Clerigos Tower and Church
The construction of the Clerigos Tower and Church goes back to the 18th century. It is possible to see the whole city center from the observation terrace of the tower, which is an example of Baroque architecture. Tickets to enjoy this experience cost 3 EUR. You climb up a set of very narrow stairs; there are 240 steps in total in the 75-meter high tower. The atmosphere in the stairs was magical enough to remind me of Notre Damme in Paris.
The Ribeira District and Luis I. Bridge
The Ribeira District, located on the Douro River, was the first settlement of Porto. The district, which is on UNESCO’s World Heritage List, has an extraordinarily colorful atmosphere with its hundreds-of-years-old buildings and narrow streets.
A walk on the shores of the Douro River is most enjoyable. You may taste the seafood in the cafés and bars that line the streets or enjoy a glass of port wine alongside live music in the evening.
If you are interested in port wines you can visit the wine cellars located on the other side of the river, just across the steel bridge, which carries the signature of Eiffel the architect. Cars and people cross the 130-year-old bridge on the lower level while the upper level carries a railroad. The Ribeira District looks even better from the upper deck. Should you wish, you can join the Taylor and Graham’s cellars tour to see the wine cellars. You must save a few hours of your time for a unique experience in this district.
Livraria Lello & Irmao
Porto attracts tourists not just for its history but also its cultural assets. The Lello Bookstore on Clerigos Street was a place I was particularly intrigued about. This place, besides being the oldest bookstore in Portugal, was also named the 3rd most beautiful bookstore in the world by the famous travel guide Lonely Planet. The fact that J.K. Rowling, the writer of the Harry Potter series, wrote one of her books during her time in Porto makes the bookstore quite popular. Its famous spiral stairs were an inspiration to the British author. The mosaic illustrations on the ceiling also create an exquisite atmosphere.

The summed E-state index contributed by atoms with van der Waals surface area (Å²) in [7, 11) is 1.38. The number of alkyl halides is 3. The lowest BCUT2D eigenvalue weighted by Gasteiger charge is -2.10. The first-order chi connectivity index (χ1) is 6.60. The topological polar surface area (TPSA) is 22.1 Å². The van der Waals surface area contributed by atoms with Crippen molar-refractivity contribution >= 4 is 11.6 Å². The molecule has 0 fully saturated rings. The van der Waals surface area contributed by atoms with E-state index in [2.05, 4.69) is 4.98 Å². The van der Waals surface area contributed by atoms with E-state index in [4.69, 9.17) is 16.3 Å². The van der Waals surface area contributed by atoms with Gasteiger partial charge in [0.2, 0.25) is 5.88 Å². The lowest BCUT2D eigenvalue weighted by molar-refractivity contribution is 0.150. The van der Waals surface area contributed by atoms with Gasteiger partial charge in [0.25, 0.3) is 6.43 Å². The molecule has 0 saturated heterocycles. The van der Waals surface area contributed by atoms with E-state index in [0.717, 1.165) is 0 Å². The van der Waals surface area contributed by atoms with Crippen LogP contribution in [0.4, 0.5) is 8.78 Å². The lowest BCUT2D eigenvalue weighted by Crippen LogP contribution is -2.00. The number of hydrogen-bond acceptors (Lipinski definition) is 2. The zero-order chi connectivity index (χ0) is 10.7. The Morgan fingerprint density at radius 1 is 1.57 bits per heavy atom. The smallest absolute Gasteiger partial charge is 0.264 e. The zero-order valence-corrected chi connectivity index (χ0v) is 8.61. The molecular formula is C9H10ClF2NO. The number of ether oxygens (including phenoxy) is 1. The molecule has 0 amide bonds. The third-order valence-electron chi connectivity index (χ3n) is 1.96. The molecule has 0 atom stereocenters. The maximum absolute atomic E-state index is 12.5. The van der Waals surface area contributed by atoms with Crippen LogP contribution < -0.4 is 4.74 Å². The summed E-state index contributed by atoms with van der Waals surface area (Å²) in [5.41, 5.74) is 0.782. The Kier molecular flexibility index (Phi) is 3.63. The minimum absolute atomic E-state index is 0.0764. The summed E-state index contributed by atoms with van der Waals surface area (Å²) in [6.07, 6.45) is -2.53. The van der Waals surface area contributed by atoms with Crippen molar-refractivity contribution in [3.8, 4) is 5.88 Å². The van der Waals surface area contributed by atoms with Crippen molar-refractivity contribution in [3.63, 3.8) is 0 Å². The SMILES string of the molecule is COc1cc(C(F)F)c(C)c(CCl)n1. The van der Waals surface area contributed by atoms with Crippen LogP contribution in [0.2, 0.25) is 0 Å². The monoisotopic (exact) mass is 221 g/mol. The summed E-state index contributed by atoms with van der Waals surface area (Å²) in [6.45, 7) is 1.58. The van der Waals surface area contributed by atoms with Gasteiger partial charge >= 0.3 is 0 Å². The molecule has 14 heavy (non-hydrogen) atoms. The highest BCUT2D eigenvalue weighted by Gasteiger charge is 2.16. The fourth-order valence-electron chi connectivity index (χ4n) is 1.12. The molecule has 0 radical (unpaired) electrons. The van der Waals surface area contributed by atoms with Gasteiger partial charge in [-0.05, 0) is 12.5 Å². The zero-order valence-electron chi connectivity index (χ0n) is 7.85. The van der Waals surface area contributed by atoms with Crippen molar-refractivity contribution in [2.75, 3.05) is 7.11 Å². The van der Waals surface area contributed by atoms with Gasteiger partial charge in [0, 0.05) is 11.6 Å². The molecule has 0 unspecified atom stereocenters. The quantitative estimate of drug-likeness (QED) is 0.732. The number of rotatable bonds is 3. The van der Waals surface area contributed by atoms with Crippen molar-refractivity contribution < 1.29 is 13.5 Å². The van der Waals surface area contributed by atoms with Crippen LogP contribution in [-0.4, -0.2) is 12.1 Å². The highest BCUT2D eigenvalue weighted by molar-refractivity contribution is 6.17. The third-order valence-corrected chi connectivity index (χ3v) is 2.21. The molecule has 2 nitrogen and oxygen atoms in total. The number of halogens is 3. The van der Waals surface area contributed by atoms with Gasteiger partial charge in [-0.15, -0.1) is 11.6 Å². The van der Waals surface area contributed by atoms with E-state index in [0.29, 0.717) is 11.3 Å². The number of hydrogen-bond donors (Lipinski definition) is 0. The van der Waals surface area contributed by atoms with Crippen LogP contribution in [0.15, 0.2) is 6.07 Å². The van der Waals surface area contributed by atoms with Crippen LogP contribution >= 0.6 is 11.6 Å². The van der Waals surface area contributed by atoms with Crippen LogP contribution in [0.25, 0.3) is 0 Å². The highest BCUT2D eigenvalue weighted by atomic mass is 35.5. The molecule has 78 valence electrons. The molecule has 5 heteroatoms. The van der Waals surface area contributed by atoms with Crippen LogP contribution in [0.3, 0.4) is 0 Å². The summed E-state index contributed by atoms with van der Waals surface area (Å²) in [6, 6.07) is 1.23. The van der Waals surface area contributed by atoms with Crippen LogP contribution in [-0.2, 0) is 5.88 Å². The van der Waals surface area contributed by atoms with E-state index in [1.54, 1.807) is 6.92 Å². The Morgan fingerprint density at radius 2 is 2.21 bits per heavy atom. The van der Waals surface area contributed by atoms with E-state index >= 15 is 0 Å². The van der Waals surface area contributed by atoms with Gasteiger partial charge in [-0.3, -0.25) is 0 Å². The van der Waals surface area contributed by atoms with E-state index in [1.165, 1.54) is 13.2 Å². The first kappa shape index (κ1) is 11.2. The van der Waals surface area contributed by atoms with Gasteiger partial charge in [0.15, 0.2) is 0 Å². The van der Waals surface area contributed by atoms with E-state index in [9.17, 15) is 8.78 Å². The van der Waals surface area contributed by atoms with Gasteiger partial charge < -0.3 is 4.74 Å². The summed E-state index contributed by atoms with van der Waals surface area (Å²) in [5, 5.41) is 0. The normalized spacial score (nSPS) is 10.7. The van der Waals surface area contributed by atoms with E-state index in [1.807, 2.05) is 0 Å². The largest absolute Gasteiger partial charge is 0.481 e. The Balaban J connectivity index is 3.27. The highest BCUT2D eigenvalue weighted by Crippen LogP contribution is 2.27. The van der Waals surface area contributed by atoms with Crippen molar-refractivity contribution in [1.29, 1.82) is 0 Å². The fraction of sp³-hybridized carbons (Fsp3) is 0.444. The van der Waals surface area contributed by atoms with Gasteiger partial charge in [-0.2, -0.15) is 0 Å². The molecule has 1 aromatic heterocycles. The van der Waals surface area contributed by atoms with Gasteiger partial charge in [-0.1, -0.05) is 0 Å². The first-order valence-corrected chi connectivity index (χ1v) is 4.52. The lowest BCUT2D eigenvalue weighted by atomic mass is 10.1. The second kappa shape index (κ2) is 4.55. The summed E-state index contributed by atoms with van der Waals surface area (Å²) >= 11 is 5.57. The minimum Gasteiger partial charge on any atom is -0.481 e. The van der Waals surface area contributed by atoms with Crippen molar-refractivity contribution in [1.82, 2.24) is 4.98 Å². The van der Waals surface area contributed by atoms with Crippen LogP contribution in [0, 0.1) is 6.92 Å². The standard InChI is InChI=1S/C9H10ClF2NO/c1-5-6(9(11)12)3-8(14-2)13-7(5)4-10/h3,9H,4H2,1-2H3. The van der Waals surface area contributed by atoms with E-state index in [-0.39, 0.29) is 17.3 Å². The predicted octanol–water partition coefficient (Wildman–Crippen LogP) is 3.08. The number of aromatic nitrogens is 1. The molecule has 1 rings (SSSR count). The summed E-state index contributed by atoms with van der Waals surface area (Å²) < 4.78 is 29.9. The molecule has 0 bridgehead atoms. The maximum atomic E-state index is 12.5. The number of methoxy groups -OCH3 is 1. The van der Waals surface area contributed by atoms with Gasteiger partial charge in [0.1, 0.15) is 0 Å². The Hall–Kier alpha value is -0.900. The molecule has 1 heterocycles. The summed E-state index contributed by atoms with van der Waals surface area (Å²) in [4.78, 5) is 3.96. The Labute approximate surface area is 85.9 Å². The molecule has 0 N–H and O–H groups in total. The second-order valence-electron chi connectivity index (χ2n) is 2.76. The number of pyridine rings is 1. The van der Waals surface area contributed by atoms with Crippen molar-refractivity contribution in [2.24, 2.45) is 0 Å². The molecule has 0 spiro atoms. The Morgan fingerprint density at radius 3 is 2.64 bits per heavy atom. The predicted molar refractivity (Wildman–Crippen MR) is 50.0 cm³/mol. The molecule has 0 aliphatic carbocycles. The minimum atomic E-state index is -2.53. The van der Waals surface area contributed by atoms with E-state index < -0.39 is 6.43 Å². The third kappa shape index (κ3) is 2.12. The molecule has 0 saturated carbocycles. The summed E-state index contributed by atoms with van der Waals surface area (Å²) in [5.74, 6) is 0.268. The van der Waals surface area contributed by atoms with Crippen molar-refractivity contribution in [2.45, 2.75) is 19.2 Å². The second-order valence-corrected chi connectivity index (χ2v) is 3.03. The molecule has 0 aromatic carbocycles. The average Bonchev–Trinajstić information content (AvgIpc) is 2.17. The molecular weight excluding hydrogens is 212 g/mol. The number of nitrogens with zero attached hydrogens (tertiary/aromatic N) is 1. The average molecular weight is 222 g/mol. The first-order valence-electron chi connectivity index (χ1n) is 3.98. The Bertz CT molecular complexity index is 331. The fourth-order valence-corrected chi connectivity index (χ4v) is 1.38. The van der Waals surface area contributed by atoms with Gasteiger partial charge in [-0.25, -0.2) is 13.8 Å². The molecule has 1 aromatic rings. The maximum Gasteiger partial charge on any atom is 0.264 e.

I would advise you to visit before midday if possible; it is always very crowded because the visitor count never goes down. When I say that is it crowded I really mean is that it is bursting at the seams; you would not believe how many people cram into the famous old store. :) People charge inside in the most incredible hurry; you may have to wait a long time to take a picture without interruption, and as you can see if a flash bulb surprises you like in the photo you may get bad results like this. Nonetheless, I can’t say enough about the atmosphere of the bookstore; it is a truly magical setting.
I can’t say that I was so impressed with the literary side of the store though. I imagined that such a historic bookstore would be a veritable treasure trove; I hoped to find old classics there. For that reason I was a little disappointed when I found lecture books and tourist guides displayed in front of me.
FC Porto Museum and the Dragao Stadium
Even though the FC Porto Museum and the Dragao Stadium deserves its own article I will still add some information in short.
Almost all subway lines in Porto pass the Dragao Stadium, which is great for fans besides being a great lesson to countries still trying to put their subway networks in place.
Tickets for the museum and the stadium are sold separately. You may visit the museum and experience the stadium’s atmosphere for only 15 EUR. However, the stadium can’t be visited independently; you must join a guided tour which starts at 12:00.
Statues of people that have left a mark on the history of Porto welcome you at the museum entrance. You can easily spot a recent legend: Jose Mourinho. The exhibition, which contains each issue of Dragoes, the official magazine of the club, is very interesting. You can watch videos of many events of the club’s famous history such as goals, celebrations, and old matches with the interactive applications. The museum is similar in this respect to the museums of Dortmund BVB and FC Barcelona, which I had visited previously. Taking photos in the museum is allowed but recording videos is forbidden.